Draft in the offing for former Molloy star

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“I want to make it to the big leagues.”

But how would the Ozone Park native achieve...

By Dylan Butler

When he was asked that age-old question, “What do you want to do when you grow up?” a young Jason Fardella responded like many others who played Little League baseball:

“I want to make it to the big leagues.”

But how would the Ozone Park native achieve that dream? After all, he was cut from the Archbishop Molloy junior varsity team not once, but twice. And when he made the varsity squad his junior year, he sat every game.

Fardella wasn’t worried — all he needed to do was find his niche. And at St. Francis College he did just that — on the pitcher’s mound.

Fardella has turned into one of the hottest pitching prospects on the East Coast, attracting a slew of major league scouts every game he throws. And it’s likely when the Major League Draft rolls around on June 5, Fardella’s childhood dream will come true.

“In the back of my mind, I knew I could do something real well in baseball, that’s why I played my whole life but what was my calling? And this is where it seems to be,” he said. “Every day I go out there it’s a learning experience.”

Fardella said he pitched a bit when he was younger, but he was just average. He was always a first baseman whose strength was his offense. He could flat out hit a baseball.

After not playing three years at Archbishop Molloy, Fardella started every game for the Stanners at first base on the city championship squad in 1998. He wanted to go to Hofstra or C.W. Post, but there wasn’t much demand for a backup first baseman.

Mike Lopiparo, an assistant coach at St. Francis College, recruited Fardella to be just that, a backup first baseman. But he also liked Fardella’s 6-foot-4 frame. While he saw him pitch sparingly during the summer, Lopiparo told Terriers head coach Frank Del George to take a chance on Fardella.

“I saw him pitch for the Metro Cadets’ summer league high school team and even though he was only throwing 80 mph, he had pretty good control of his changeup for a big guy,” Lopiparo said. “I guess sometimes we are even luckier than we think.”

It’s not the first time Del George has recruited a first baseman from Molloy who became a quality college hurler.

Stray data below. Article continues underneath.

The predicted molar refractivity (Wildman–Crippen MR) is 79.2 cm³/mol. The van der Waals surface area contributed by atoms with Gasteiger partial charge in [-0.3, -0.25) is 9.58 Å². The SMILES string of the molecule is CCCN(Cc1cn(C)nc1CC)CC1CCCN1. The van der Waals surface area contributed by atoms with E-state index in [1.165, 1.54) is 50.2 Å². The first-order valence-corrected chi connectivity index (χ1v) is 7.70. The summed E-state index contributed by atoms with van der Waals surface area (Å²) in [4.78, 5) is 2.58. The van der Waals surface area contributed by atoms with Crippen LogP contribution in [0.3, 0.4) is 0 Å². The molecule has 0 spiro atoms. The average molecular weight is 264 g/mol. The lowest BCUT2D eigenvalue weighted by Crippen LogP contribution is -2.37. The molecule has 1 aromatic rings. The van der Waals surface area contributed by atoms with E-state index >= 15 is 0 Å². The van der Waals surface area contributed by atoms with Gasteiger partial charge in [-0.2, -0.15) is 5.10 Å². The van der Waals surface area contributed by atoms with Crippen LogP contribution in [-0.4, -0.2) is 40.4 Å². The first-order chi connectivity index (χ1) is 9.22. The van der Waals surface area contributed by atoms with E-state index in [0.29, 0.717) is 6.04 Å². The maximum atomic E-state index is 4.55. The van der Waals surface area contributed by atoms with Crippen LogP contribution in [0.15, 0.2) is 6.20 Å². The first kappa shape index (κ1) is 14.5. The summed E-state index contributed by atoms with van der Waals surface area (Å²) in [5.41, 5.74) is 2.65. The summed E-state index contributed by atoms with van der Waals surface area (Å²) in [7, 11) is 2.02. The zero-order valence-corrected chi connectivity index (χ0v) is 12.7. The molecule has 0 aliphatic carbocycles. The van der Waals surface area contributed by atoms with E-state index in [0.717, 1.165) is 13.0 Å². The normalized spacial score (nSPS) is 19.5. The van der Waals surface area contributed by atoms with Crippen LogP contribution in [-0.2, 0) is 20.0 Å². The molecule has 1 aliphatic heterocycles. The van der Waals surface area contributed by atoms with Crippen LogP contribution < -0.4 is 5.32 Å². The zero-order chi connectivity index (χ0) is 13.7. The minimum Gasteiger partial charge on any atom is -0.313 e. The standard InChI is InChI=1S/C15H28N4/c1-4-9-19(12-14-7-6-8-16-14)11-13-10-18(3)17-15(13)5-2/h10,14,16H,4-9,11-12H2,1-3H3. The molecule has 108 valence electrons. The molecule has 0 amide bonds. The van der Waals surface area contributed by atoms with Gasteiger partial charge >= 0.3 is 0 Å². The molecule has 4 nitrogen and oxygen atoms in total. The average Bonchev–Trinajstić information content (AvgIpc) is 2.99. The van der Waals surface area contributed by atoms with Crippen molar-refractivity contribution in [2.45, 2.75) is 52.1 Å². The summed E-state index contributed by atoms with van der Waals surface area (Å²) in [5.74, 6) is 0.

In 1995, John Mangieri made the switch and had a solid three-year career at St. Francis College. He was drafted in the 10th round of the 1997 draft by the New York Mets.

Del George also saw pitchers John Halama (23rd round, 1994 draft by the Houston Astros) of the Seattle Mariners and Edwin Almonte (19th round, 1998 draft by the Chicago White Sox) selected in the draft, but he said Fardella, whose fastball is clocked between 88 and 92 mph and who has good control of a changeup and slider, could be better than them all.

“When he has command of two pitches, he’s as good as anyone we’ve had,” he said. “I just can’t believe how in two years he’s really developed into a pitcher. He’s young and I can’t believe how far he’s come.”

After an injury-plagued freshman season where he only saw 13 innings of work, Fardella blossomed last year. He finished fifth in the nation with a 1.88 earned run average but because of a lack of run support, had a 3-4 record. He went the distance in 5 of the 10 games he started, striking out 73, shattering Chris McConnell’s mark for strikeouts in a season in 1995. He pitched 72 innings, placing him second on the St. Francis College list for innings pitched in a season behind John Worthington’s 75.1 innings pitched in 1990.

When the Terriers opened their 2001 season in Oxford, Miss. at the Ole Miss Invitational, the major league scouts were out in droves. Fardella was admittedly nervous, and went 6.2 innings, giving up five earned runs in a 20-2 loss to Ole Miss.

Since then, he has simply been awesome. After starting the season 0-2, Fardella has won seven straight games for St. Francis College. He has a 1.87 ERA, with 55 strikeouts in 57.2 innings pitched.

“He has a great fastball, slider and a real good change-up when it’s on,” Del George said. “When he has all three pitches working for him, he’s very hard to beat. When he has two working, he has a very good chance of winning.”

In his last three Northeast Conference starts, Fardella has been nearly unhittable. He pitched all 21 innings, allowed two runs, one earned, and eight hits while striking out 24. After tossing a two-hit shutout against league foe Central Connecticut in a 6-0 win Saturday, Fardella was named NEC Pitcher of the Week for the second time this season.

“I’m pretty smart, I think that’s where my success on the mound comes from,” Fardella said. “I use my head and try and think what the batter is thinking and do the opposite. I know I can throw hard, but I don’t consider myself a power pitcher. I mix it up well and hit my spots and it’s been working really well for me.”

Reach Associate Sports Editor Dylan Butler by e-mail at or call 229-0300, Ext. 143.

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